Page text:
Abelard Guthrie

Abelard Guthrie (1814-1873)

Adopted member of the Wyandotte Tribe and founder of the town of Quindaro.
[Journals of William Walker]

Abelard Guthrie was born in Montgomery County, Ohio and was adopted into the Wyandotte tribe when he married Quindaro Nancy Brown, a member of the tribe. Early in his career, he worked as clerk for the Agent for the Ohio Indians and took part in the negotiation of the treaty ceding Wyandotte lands in Ohio to the government. President Tyler appointed Guthrie Register of the Land Office at Upper Sandusky in 1842, but his appointment was rejected by the Senate in 1843 for political reasons. The Wyandottes had already moved to Kansas and Guthrie followed them in 1844. [Connelly, William Walker, 101ff.]

Pressure built to open the territory for settlement. In October 1852 Guthrie was named as delegate to Congress from the Territory at a Wyandotte Council House meeting. He went to Washington, but was refused recognition. Again in July 1853, Guthrie was named delegate in a convention at the Council House creating a provisional territorial government. Later that year, Thomas Johnson was also named as delegate at a meeting at the Kickapoo village. Both men went to Washington, Guthrie as a Benton supporter and Johnson as an Atchison supporter. [Morgan, Wyandotte County, Ch.13] A third nominee, Hadley Johnston, representing Iowans with claims in Nebraska also went to Washington. The issue was whether a future railroad line across the Great Plains would cross the Missouri at Council Bluffs or at Wyandotte as advocated by Senator Benton and Missouri interests. [Connelly, First Provisional Government, 105]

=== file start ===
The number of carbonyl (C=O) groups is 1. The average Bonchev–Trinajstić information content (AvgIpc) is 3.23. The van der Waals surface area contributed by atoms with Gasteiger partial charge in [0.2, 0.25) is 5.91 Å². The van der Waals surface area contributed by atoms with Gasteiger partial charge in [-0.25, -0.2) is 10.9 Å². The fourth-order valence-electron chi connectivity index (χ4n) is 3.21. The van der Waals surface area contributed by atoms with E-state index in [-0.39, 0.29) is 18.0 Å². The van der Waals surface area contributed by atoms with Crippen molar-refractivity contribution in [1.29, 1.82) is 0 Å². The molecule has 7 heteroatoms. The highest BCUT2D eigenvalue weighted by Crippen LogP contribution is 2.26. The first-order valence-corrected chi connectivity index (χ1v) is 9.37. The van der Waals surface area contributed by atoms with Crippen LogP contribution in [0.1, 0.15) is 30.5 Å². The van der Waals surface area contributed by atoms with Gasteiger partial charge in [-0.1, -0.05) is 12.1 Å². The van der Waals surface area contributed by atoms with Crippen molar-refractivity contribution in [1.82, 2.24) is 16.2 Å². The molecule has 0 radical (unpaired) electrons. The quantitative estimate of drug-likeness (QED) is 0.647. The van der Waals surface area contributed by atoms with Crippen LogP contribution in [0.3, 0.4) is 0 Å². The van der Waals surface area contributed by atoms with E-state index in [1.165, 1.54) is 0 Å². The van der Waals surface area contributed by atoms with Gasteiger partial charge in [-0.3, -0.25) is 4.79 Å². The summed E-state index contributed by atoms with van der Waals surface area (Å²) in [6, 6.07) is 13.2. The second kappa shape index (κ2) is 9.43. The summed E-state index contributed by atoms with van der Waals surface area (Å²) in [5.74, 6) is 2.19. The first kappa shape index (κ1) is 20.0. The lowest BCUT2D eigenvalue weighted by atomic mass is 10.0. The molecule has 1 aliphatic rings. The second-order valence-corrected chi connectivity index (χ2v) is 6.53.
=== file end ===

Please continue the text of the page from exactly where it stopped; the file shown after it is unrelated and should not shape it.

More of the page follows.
Guthrie was an early free-state advocate and was a delegate to the Big Springs meeting. He spoke at free-state rallies and was an election judge in the October 1855 free-state election. [Kansas Historical Collections C13:133, 141] With Charles Robinson, Guthrie was a founder of a free- state town on the Missouri River, "Quindaro," named for his wife on land purchased from her tribesmen. The New England Emigrant Aid Company desired a safe port on the river for free-state emigrants, away from pro- slavery interference. A spot for the town was picked six miles above the mouth of the Kansas River. The town site was laid out in December 1856 and the settlement grew quickly. By August 1857 there were 600 residents and 100 buildings. A four story hotel with 45 rooms was one of several operating and a number of churches were under construction. [Farley, Annals,305ff.]

At its peak, Quindaro boasted a population of 1,000 with doctors, lawyers, mechanics and a newspaper. The city council met weekly to deal with the problems of the boom town. [Veale, Coming In and Going Out, 5] In 1858 the Legislature granted a charter to Charles Robinson and others to operated a ferry across the river from Quindaro and two years later Guthrie and others received a renewal of the charter. [Root, Missouri River,12]

But the Panic of 1857 brought development to a halt. Guthrie, who had become a wealthy man, was suddenly unable to pay his bills. He spent his days trying to avoid his creditors [Bremer, Species of Madness,166] The Kansas Land Trust, a Boston company formed in 1856 to invest in Kansas land had bought extensively around Quindaro and promised its local agent, Charles Robinson, a share of its profits. In 1857 the Land Trust sold a large amount of land to Robinson, who gave his note, co-signed by Guthrie. By 1860 Robinson had paid nothing, leaving Guthrie in a "very tight situation." The trust was also in trouble without receipts from Robinson and unable to sell land to others after the Panic of 1857. The holdings were divided as a settlement. [Hickman, Speculative Activities, 251]

After the demise of the town, Guthrie continued to live nearby, "at odds with the Wyandotte tribe and with those who he thought had cheated him when Quindaro collapsed." He died in Washington, D. C. in 1873, still trying to recover his lost fortune. [Bremer, Species of Madness,167]

Charles Clark